Republican leaders are scrambling to shore up their chances to win back both the House and Senate as inflation concerns fade, Democratic enthusiasm for protecting abortion rights surges and new fundraising challenges emerge in the crucial final months of the campaign.
Leaders have also been working, with mixed success, to cool down intraparty squabbles over their own strategic missteps and the quality of candidates in pivotal Senate races.
“I don’t think anybody sees it as particularly productive, unless it’s for the Democrats, for there to be a lot of internal conflict among Republicans,” said Sen. John Cornyn (Tex.). “But I think everybody’s goal is the same, and that is to get the majority back in the Senate. If we do, I think everybody will sort of settle down. If we don’t, then I think the blame game starts.”
Senate Republican Leader Mitch McConnell (Ky.) put out calls this past week for his fellow GOP senators to unify and focus on fundraising, after spending much of the past month on the phone with donors attempting to make up for party shortfalls. House Republican Leader Kevin McCarthy (Calif.) has been rallying his members to refocus their message around policy arguments that he plans to formally introduce on Sept. 19 to create a clearer contrast between his party and President Biden on issues like immigration, crime and the economy.
The messages of unity were meant to dampen distracting divisions that have emerged within the party over controversial Senate candidates backed by former president Donald Trump and the ability of the party to fully fund campaigns in the face of an enormous Democratic financial advantage in key states.
Republicans remain favored to win the House, given the narrow margin they need to overcome and historical tail winds, say strategists for both parties. But the size of their potential victory is now in doubt, and the possibility that Democrats could pull off an upset has emerged, with McCarthy failing to repeat the net 60-seat prediction he made in November.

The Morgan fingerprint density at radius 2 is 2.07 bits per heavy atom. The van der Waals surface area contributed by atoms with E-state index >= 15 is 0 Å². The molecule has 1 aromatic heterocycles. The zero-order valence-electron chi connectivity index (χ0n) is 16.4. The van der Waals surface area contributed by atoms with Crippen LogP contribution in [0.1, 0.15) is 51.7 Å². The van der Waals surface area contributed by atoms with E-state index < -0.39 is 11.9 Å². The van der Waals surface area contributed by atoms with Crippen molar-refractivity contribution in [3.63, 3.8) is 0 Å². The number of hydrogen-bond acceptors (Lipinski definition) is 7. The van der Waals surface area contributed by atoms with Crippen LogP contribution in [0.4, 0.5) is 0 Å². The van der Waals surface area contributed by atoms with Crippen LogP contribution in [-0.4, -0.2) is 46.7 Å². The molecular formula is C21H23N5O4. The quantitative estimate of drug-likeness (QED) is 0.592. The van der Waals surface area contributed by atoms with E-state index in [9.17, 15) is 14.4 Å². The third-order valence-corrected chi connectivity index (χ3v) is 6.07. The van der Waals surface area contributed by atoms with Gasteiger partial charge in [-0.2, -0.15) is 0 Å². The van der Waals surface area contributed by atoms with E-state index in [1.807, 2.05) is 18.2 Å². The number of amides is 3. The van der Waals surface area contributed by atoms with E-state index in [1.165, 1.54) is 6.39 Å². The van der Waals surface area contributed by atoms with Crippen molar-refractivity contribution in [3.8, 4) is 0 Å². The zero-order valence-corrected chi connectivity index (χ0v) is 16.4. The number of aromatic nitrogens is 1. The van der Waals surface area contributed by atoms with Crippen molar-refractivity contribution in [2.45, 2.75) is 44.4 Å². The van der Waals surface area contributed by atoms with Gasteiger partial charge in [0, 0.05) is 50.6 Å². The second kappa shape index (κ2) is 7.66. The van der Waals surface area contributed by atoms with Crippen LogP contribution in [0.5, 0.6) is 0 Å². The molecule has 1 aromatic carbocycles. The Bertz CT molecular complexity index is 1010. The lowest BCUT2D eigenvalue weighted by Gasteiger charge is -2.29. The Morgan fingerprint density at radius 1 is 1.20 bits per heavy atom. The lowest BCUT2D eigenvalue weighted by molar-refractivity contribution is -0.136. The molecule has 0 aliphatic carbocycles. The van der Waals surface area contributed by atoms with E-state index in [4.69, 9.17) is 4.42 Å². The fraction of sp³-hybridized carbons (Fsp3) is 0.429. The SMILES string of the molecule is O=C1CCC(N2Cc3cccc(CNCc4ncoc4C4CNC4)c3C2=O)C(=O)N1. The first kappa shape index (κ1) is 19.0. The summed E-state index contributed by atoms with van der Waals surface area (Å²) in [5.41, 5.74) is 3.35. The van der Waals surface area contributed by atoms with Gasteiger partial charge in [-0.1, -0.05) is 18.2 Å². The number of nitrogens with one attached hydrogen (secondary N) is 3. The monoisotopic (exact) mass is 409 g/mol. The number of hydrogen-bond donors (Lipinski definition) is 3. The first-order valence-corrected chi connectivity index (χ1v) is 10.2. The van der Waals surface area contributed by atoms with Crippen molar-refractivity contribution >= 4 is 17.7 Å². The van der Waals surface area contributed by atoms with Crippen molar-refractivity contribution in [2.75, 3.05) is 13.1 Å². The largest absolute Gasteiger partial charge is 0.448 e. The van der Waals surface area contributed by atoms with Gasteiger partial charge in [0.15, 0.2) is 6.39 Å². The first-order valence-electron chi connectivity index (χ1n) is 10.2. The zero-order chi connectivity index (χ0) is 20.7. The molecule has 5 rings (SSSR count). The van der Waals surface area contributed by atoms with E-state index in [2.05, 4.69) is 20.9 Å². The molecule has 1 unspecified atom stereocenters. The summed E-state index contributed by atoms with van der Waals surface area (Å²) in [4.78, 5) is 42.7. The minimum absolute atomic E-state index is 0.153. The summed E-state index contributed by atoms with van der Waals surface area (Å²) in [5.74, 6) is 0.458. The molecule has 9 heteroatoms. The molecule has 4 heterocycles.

In the Senate, both parties see something of a coin flip for control, with a broad expectation that the current Democratic polling leads in states such as Arizona, Wisconsin and Pennsylvania will narrow over the coming months and the outside chance that other states like North Carolina or Colorado will become more pivotal. There are also signs that more Democrats may be motivated to vote in the wake of the Supreme Court’s decision to overturn Roe v. Wade, which protected national abortion rights for nearly 50 years.
Much of the controversy inside the GOP circles has centered on Sen. Rick Scott (Fla.), who heads the National Republican Senatorial Committee, the party’s main Senate fundraising arm. He angered his colleagues in February with a policy plan that called for tax increases, publicly clashed with McConnell over how much to intervene in primaries and recently had to order a shuffling of campaign reservations in key states after fundraising shortfalls emerged, particularly among online donors.
Now the committee’s drama is spiraling as the loss of confidence keeps many big donors away.
“This situation with Rick Scott and the NRSC is a buzzkill for donors,” said Scott Reed, a veteran Republican elections strategist, who still believes the GOP is well positioned to win the Senate. “It looks dysfunctional.”
Inside the NRSC, the mood has been defiant in recent weeks, with senior staff and Scott projecting defiance, and little sign that either Scott or McConnell plans a public reconciliation. The committee’s executive director, Jackie Schutz Zeckman, in August instructed staff who don’t do fundraising to pitch in with making calls for the committee. Republican senators not facing reelection have spoken with one another about getting more involved in the effort.
In a memo to donors this week, Scott sought to quash the concerns by attacking his critics and demanding discipline from the GOP ranks.
“Any so-called Republican who aids and abets the enemy is in fact trying to defeat Republican candidates and is a traitor to our cause,” he wrote of his unnamed critics who have been attacking him in the press. “But these small people will not win.”
Some of the party’s top donors gathered in Orlando this weekend, where they heard from Scott, Florida Gov. Ron DeSantis and a bevy of Senate candidates and Republican operatives about the political landscape.
Scott, who is not up for reelection, continues to feed frustration by traveling the country, even in these final months, to support his own political ambitions. He attended a $1,000-per-seat fundraising luncheon in Tampa on Friday for his personal political committees, which he has been using to raise his public profile ahead of a potential 2024 presidential campaign, according to an invitation obtained by The Washington Post. On Saturday, he was booked to travel to Iowa — the first-in-the-nation presidential caucus state, where the Senate contest is not considered competitive — to attend a tailgate event before the annual football game between the University of Iowa and Iowa State University.